How to Compare Health Insurance

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Many commentators are agreed that the National Health Service (NHS) is in crisis – in a long series of articles updated on the 21st of June 2018, the Mirror newspaper underscored just such a conclusion.

The result is that more and more people are turning to ways of supplementing the services offered by the NHS to help ensure that they receive the treatment as and when they need it, after consultation with the professionals of their choice, with the option of using private hospitals and medical facilities.

A whole host of different health insurance or private medical schemes have been developed to meet just such demands. So, what is involved if you want to compare health insurance plans to find one that is suitable for your own needs and circumstances?

 

What’s covered?

  • as with any type of insurance cover, the fundamental question you need to ask yourself when you compare health insurance is just what does it cover – there is likely to be a considerable range of options, and some might prove more critical than others if you are aged fifty plus or so;

 

Avoiding waiting times

  • one of the main reasons for many people choosing private medical insurance, of course, is to cut the waiting times you are likely to encounter with the NHS;
  • some plans, for example, may grant access to private treatment if you have to wait longer than a predetermined interval – of, say, six weeks – so you may want to compare the speed with which you are likely to be seen, diagnosed and treated;

 

Choosing your healthcare

  • the ability to choose your healthcare consultant may also be an important factor;
  • you may also want to take into account access to treatments which are not currently available on the NHS – such as some cancer treatments and drugs;

 

Private clinics and hospitals

  • as you compare health insurance plans, you are likely to find a wide range of levels of access to private facilities such as clinics and hospitals, with varying standards of accommodation and comfort;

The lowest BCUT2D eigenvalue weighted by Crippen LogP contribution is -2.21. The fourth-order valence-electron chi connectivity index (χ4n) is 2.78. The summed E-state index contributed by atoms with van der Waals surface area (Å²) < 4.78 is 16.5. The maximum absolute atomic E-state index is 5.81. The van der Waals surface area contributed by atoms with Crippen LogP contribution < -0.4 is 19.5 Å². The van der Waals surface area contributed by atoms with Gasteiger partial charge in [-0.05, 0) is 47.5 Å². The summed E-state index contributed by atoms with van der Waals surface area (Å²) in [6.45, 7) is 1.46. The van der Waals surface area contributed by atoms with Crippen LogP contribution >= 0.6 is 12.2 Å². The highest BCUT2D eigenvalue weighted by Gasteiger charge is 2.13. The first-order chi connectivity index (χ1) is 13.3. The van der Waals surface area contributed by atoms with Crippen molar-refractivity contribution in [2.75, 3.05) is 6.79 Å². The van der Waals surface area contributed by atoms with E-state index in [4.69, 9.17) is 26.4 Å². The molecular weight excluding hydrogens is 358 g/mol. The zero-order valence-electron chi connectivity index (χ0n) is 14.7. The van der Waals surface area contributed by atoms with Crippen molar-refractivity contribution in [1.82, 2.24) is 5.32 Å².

The principles of cover

  • there are two broad principles on which any health insurance plan is likely to operate – full medical underwriting or moratorium underwriting;
  • as the Association of British Insurers (ABI) explains, full medical underwriting is offered by all health insurance companies and involves your completion of a detailed medical history and the possibility of any pre-existing conditions being excluded from your cover;
  • alternatively, some insurers may offer moratorium underwriting, which does not include the need for full disclosure of your detailed medical history from the outset – instead, any pre-existing conditions may be taken into account when you make a claim and those for which you have received treatment in the recent past (typically, the previous five years) may be excluded;

 

Self-pay options

  • some health insurance options may not cover the healthcare procedures and treatments themselves, but instead, provide a cash payout enabling you to choose whether or not to pay to see a consultant privately or to seek private healthcare.

At a time when the crisis affecting the National Health Service seems destined to get worse before it gets better, therefore, you might want to compare health insurance options to ensure you receive the healthcare you want, when you want it.

 

 

 

 

 

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